New York is no stranger to neon pollution

In New York, evidence of widespread neon contamination is emerging in the water and among New Yorkers themselves. Tests frequently reveal neonicotinoids in surface waters — as well as a third of Long Island’s groundwater samples — at levels that could cause “wider ecosystem damage.” Surveillance by the Centers for Disease Control and Prevention also reveals that, every day, neonicotinoids or their breakdown products are found in the bodies of about half of the US population.

New Yorkers may also be more likely to see neonics in their tap water than elsewhere. Activated carbon filtration can remove neonics from water, which conventional chlorination treatment cannot – a concern for the notorious unfiltered water supplies of New York and Syracuse, as well as many others who do not use the new technology. Neonics also commonly appear in foods, including baby foods, which, because they permeate foods, cannot be washed away.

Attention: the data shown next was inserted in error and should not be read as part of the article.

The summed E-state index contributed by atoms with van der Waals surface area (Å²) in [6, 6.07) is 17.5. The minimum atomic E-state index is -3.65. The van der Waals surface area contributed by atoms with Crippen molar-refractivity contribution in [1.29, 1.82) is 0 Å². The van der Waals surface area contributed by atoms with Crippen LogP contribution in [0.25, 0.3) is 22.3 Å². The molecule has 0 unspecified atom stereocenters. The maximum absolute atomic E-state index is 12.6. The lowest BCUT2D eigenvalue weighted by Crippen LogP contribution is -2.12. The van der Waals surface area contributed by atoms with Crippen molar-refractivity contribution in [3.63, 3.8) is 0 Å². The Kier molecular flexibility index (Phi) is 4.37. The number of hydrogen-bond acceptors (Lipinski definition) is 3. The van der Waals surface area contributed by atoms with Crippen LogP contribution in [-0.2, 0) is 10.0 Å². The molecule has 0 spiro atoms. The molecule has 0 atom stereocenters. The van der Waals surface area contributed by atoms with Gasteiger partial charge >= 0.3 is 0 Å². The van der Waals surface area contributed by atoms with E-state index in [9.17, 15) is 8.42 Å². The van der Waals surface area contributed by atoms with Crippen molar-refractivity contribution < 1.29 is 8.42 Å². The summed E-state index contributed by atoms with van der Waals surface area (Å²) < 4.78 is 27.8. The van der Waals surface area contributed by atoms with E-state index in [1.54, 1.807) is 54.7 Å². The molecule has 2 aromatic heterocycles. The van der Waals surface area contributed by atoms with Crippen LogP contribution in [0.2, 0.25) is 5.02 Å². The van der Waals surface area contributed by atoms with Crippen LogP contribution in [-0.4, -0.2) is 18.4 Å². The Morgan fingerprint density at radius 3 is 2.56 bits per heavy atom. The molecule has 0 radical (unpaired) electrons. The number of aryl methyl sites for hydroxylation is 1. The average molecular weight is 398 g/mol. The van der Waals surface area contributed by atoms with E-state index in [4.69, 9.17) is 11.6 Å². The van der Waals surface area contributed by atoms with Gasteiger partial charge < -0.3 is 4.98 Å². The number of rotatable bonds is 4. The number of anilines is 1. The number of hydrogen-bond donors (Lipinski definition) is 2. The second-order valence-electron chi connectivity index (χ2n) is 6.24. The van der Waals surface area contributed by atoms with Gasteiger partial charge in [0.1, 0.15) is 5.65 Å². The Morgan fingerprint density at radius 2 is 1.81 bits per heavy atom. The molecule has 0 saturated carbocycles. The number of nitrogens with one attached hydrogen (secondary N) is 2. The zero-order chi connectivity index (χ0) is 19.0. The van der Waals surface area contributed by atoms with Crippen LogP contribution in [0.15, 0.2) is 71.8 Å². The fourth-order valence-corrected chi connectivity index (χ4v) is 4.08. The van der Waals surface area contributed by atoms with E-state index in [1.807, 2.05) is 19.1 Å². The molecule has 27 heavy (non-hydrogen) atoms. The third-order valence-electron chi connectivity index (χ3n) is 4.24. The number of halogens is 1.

Neonics commonly contaminate New York water. Users of Long Island groundwater and unfiltered water supplies in New York and Syracuse may be at higher risk of seeing neonics at the faucet.

Of course, New Yorkers can reduce their risk of exposure to neonics by installing filtration systems at their taps and buying only organic foods. But those options aren’t possible for all New York families, especially those struggling to make ends meet.

The Bird and Bee Protection Act: A Common-Sense, Science-Based Solution for New York